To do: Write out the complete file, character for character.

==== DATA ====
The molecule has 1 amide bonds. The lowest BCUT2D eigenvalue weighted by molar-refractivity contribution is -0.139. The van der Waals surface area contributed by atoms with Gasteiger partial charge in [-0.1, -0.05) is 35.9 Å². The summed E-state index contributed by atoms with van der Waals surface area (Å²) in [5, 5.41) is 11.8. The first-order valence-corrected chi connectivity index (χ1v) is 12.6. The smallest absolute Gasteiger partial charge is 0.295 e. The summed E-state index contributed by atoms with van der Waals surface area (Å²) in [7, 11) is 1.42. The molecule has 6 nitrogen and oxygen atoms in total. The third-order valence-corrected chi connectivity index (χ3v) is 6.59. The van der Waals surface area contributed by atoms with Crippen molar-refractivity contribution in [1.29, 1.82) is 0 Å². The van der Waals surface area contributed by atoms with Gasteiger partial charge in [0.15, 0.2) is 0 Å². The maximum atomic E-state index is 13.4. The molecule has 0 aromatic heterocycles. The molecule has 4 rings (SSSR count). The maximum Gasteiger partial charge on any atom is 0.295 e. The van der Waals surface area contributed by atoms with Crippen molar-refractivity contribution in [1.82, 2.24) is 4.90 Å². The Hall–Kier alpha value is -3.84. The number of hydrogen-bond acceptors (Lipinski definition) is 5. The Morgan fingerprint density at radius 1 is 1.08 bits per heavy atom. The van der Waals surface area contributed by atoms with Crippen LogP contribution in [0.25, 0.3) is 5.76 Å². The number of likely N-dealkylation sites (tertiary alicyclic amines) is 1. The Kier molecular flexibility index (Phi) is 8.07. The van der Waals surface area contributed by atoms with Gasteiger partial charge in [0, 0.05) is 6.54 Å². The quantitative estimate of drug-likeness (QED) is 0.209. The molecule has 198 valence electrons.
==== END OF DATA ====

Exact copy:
The molecule has 1 amide bonds. The lowest BCUT2D eigenvalue weighted by molar-refractivity contribution is -0.139. The van der Waals surface area contributed by atoms with Gasteiger partial charge in [-0.1, -0.05) is 35.9 Å². The summed E-state index contributed by atoms with van der Waals surface area (Å²) in [5, 5.41) is 11.8. The first-order valence-corrected chi connectivity index (χ1v) is 12.6. The smallest absolute Gasteiger partial charge is 0.295 e. The summed E-state index contributed by atoms with van der Waals surface area (Å²) in [7, 11) is 1.42. The molecule has 6 nitrogen and oxygen atoms in total. The third-order valence-corrected chi connectivity index (χ3v) is 6.59. The van der Waals surface area contributed by atoms with Crippen molar-refractivity contribution in [1.29, 1.82) is 0 Å². The van der Waals surface area contributed by atoms with Gasteiger partial charge in [0.15, 0.2) is 0 Å². The maximum atomic E-state index is 13.4. The molecule has 0 aromatic heterocycles. The molecule has 4 rings (SSSR count). The maximum Gasteiger partial charge on any atom is 0.295 e. The van der Waals surface area contributed by atoms with Crippen molar-refractivity contribution in [1.82, 2.24) is 4.90 Å². The Hall–Kier alpha value is -3.84. The number of hydrogen-bond acceptors (Lipinski definition) is 5. The Morgan fingerprint density at radius 1 is 1.08 bits per heavy atom. The van der Waals surface area contributed by atoms with Crippen LogP contribution in [0.25, 0.3) is 5.76 Å². The number of likely N-dealkylation sites (tertiary alicyclic amines) is 1. The Kier molecular flexibility index (Phi) is 8.07. The van der Waals surface area contributed by atoms with Gasteiger partial charge in [0, 0.05) is 6.54 Å². The quantitative estimate of drug-likeness (QED) is 0.209. The molecule has 198 valence electrons.